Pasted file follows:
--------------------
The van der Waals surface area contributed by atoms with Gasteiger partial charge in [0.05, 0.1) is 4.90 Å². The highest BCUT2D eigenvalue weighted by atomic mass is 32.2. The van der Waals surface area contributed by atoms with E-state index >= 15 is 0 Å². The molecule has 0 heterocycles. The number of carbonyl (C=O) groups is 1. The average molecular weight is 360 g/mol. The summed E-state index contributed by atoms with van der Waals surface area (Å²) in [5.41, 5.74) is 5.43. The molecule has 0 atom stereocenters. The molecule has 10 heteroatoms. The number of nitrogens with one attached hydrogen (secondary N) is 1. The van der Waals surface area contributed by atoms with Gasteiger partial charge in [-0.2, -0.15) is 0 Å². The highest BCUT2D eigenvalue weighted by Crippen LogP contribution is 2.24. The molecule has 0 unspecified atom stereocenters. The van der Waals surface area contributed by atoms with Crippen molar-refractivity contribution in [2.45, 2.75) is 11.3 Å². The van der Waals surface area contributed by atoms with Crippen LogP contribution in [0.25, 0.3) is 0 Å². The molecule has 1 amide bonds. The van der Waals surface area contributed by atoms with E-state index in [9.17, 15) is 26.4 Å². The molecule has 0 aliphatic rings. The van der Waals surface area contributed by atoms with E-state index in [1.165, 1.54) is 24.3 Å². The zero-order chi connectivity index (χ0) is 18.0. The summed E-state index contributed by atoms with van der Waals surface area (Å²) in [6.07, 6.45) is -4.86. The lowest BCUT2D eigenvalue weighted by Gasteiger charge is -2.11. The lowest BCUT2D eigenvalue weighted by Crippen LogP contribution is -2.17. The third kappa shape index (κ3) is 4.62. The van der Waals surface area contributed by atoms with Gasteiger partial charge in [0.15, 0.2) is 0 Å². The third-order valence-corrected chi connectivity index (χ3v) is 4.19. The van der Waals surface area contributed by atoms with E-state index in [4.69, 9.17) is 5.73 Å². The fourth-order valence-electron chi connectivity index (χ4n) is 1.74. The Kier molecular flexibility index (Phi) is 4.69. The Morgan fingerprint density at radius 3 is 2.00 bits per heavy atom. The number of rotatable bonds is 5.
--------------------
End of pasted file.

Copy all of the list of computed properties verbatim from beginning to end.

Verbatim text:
The van der Waals surface area contributed by atoms with Gasteiger partial charge in [0.05, 0.1) is 4.90 Å². The highest BCUT2D eigenvalue weighted by atomic mass is 32.2. The van der Waals surface area contributed by atoms with E-state index >= 15 is 0 Å². The molecule has 0 heterocycles. The number of carbonyl (C=O) groups is 1. The average molecular weight is 360 g/mol. The summed E-state index contributed by atoms with van der Waals surface area (Å²) in [5.41, 5.74) is 5.43. The molecule has 0 atom stereocenters. The molecule has 10 heteroatoms. The number of nitrogens with one attached hydrogen (secondary N) is 1. The van der Waals surface area contributed by atoms with Gasteiger partial charge in [-0.2, -0.15) is 0 Å². The highest BCUT2D eigenvalue weighted by Crippen LogP contribution is 2.24. The molecule has 0 unspecified atom stereocenters. The van der Waals surface area contributed by atoms with Crippen molar-refractivity contribution in [2.45, 2.75) is 11.3 Å². The van der Waals surface area contributed by atoms with Crippen LogP contribution in [0.25, 0.3) is 0 Å². The molecule has 1 amide bonds. The van der Waals surface area contributed by atoms with E-state index in [9.17, 15) is 26.4 Å². The molecule has 0 aliphatic rings. The van der Waals surface area contributed by atoms with E-state index in [1.165, 1.54) is 24.3 Å². The zero-order chi connectivity index (χ0) is 18.0. The summed E-state index contributed by atoms with van der Waals surface area (Å²) in [6.07, 6.45) is -4.86. The lowest BCUT2D eigenvalue weighted by Gasteiger charge is -2.11. The lowest BCUT2D eigenvalue weighted by Crippen LogP contribution is -2.17. The third kappa shape index (κ3) is 4.62. The van der Waals surface area contributed by atoms with Gasteiger partial charge in [0.15, 0.2) is 0 Å². The third-order valence-corrected chi connectivity index (χ3v) is 4.19. The van der Waals surface area contributed by atoms with E-state index in [4.69, 9.17) is 5.73 Å². The fourth-order valence-electron chi connectivity index (χ4n) is 1.74. The Kier molecular flexibility index (Phi) is 4.69. The Morgan fingerprint density at radius 3 is 2.00 bits per heavy atom. The number of rotatable bonds is 5.